Wednesday, September 19, 2012

Catch-22 by Joseph Heller, published by Simon & Schuster

If you haven't read Catch-22, read it. It is a solid three and a half star book.

Yossarian is the only seemingly sane man in the US Air Corps during the Italian air campaign of WWII. Which, of course, proves his insanity, because everyone else can't be insane. And being insane means he is not required to fly any more missions. But his concern for his own safety in the face of danger both real and immediate proves the rational working of his mind. Hence he is not insane and must fly more missions. Catch-22. (No mention is made anywhere of Catches 1-21.)

The greatness of Heller's work here is his identifying and labeling the catch. It resonants every day of our lives. A current example is the Senkaku Island dispute between Japan and China. Japan owns the island but the only way they can retain their ownership is by not exercising any of their ownership rights. Catch-22

What I once saw as the humorous eccentricities of Yossarian's world I know see as commonplace, everyday dealings with government bureaucracies, corporations and people. Except for Milo Minderbinder.

I've discovered Milo is a free-market anarchist. His syndicate's cornering of Egyptian Cotton presages the Hunt family silver market positions in the early 1980's. And the hiring of his syndicate by the Germans to defend an important bridge and its additional hiring by the Allies to bomb that same bridge envisions the evolutionary outcome of private businesses like Halliburton and Blackwater Security Consulting being hired to fight wars. Milo laments the syndicate's bombing and strafing of its own air base with the words, “It's in the contract.” Free Markets at work.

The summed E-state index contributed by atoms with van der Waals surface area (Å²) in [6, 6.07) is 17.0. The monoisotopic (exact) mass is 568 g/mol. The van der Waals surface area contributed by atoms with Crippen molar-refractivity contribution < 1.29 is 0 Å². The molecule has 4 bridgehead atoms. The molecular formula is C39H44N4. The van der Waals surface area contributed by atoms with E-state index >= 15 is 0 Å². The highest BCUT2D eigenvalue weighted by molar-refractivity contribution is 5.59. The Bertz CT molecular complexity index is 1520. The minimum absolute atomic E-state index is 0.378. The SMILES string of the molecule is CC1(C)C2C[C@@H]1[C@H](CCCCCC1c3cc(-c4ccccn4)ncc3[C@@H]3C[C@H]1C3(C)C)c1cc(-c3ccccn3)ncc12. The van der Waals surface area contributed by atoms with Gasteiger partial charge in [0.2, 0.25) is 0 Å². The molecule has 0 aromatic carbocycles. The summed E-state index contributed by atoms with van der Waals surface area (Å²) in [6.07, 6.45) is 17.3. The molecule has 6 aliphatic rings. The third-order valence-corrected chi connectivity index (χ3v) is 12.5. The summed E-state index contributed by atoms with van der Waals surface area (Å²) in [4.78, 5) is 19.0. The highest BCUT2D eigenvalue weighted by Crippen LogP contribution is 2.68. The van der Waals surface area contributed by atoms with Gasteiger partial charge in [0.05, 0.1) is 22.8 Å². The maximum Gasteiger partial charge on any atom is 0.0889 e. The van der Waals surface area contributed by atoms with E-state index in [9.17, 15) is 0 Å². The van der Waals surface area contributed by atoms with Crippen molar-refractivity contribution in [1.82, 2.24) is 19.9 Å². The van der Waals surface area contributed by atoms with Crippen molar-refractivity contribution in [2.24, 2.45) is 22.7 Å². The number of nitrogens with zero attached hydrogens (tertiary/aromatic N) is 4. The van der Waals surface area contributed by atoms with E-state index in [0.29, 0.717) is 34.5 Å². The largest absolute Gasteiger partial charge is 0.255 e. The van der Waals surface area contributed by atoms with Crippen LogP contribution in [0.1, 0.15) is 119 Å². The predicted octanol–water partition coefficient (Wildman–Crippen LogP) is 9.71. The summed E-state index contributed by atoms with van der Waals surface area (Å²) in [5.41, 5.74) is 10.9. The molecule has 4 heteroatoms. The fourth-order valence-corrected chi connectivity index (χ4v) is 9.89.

George W Parker

Tuesday, September 4, 2012

Confidence Men: Wall Street, Washington and the Education of a President by Ron Suskind, published by HarperCollins

This is a must read if you have any interest in US History, the Presidency, US Politics, World/US Economics. (Or if you just want to know who has been ripping you off and who had been helping.)

Suskind gives excellent descriptions and insights (I assume fairly.) into all the major players of the financial collapse and does a good job explaining all the processes and manipulations involved, both Wall Street and Congressional. And if you need examples of the seven deadly sins, you will find them here aplenty.

A couple of high points worth noting:
  1. Hank Paulson former Chairman and CEO of Goldman Sachs made $700 million there before heading over to the US Treasury. (aka – fox in charge of the hen house.)
  2. Barack Obama missed a great opportunity to correct Wall Street errors by allowing culpable Wall Street insiders to be his advisors. (Obama focused on health care insurance reform.)

Whether you are part of the 1 percent or the 99 percent, Confidence Men: Wall Street, Washington and the Education of a President presents a sad testimony to the failed and self aggrandizing “leadership” of the United States.